Case Files

The Case Files are a unique repository in the history of science and technology.

As the documentary record of The Franklin Institute Awards program, the Case Files are filled with stories of scientific enterprise.

The long, distinguished history of The Franklin Institute Awards Program dates back to 1824, when the Institute was founded by a group of leading Philadelphians to train artisans and mechanics in the fundamentals of science.

Learn about the Awards Program

Albert Einstein Case File Headshot
Relativity and the Photo-Electric Effect

Albert Einstein

In 1935 Albert Einstein was awarded the Franklin Medal in recognition of his contributions to theoretical physics, especially his work on Relativity and the Photo-Electric effect.

Alexander Graham Bell portrait
Electrical Transmission of Articulate Speech

Alexander Graham Bell

Alexander Graham Bell was awarded the Elliott Cresson Medal in the field of Engineering in 1912 for Electrical Transmission of Articulate Speech.

Historical photo of the old Bell Telephone logo
Contribution in Telephone Service


The Franklin Institute awarded AT&T with The Franklin Medal and the Elliott Cresson Medal for their contribution in telephone service.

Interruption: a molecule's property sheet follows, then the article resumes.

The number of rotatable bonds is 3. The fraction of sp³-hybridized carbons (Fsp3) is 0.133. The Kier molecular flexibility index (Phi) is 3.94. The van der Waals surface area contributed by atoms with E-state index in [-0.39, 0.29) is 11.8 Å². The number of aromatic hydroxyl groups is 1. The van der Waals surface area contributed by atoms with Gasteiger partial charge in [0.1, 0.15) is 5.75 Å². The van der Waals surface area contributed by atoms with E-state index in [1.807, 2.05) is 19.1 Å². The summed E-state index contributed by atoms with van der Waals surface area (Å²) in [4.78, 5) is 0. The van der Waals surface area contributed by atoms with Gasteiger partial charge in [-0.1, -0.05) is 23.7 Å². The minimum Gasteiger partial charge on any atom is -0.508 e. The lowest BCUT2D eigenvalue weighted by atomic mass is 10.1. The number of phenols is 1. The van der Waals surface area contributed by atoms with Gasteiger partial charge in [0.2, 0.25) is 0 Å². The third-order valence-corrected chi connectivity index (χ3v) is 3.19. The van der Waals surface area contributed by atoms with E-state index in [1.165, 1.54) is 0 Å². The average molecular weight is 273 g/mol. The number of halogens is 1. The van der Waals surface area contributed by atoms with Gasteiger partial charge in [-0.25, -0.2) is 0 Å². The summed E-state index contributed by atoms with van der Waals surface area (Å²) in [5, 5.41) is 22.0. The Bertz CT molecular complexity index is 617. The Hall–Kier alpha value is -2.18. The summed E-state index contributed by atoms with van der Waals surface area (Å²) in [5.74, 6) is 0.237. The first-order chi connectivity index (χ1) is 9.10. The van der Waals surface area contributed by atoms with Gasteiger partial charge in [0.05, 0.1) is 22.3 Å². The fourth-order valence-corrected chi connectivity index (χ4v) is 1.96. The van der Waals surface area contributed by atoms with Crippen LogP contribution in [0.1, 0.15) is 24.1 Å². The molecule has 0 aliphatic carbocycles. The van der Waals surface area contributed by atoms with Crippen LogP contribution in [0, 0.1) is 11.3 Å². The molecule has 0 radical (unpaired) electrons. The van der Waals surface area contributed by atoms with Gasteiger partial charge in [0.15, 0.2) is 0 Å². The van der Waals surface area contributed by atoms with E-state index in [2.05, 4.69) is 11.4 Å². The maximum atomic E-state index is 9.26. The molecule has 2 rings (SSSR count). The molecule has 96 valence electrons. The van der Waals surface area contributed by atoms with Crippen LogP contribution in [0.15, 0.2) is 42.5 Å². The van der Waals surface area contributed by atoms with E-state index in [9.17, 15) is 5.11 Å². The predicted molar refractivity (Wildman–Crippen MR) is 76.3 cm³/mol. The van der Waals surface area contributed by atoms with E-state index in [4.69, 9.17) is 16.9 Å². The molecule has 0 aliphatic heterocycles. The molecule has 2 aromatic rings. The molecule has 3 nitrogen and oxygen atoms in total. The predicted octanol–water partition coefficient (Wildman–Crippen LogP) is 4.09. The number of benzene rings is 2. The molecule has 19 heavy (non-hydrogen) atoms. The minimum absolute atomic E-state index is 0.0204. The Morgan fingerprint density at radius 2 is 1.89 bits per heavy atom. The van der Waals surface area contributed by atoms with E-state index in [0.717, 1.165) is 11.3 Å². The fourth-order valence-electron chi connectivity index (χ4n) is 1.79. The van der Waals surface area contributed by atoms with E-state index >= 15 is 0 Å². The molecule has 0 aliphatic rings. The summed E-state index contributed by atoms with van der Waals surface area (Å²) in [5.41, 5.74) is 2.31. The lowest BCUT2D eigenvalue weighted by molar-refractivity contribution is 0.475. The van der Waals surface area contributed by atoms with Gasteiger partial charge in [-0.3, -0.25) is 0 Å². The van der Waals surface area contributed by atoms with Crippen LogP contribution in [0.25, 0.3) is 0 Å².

Locomotive 1520
Design and Experimentation with Locomotives

Baldwin Locomotive Works

Mattias Baldwin's mechanical tinkering led him to winning the Cresson Award from The Franklin Institute for designing and experimenting with locomotives.

1st page out of 4 of the Street Railway Journal, Ad for Double Girder Lap Joint Track, Gibbon Duplex Street Railway Tracks, 9/1891.
Improvement in Street Railway Track Construction

Catherine L. Gibbon

Catherine L. Gibbon was awarded the John Scott Legacy Medal in 1892 for Improvement in Street Railway Track Construction.

Copy of the 1936 Franklin Medal certificate, 5/20/1936
Automotive Engineering

Charles F. Kettering

Due to his contribution in the science of automotive engineering, Charles F. Kettering was awarded the 1936 Franklin Medal by The Franklin Institute.

Claude Elwood Shannon Case File Headshot
Statistical Functions in Communications

Claude Elwood Shannon

The 1955 Stuart Ballantine Medal was awarded to Dr. Claude Elwood Shannon for his intelligence in statistical functions in the field of communications.

"Medal Day Proceedings;" an article reprinted from The Journal of The Franklin Institute, Vol. 254, No. 6, December, 1952
Invention of the Point Contact Transistor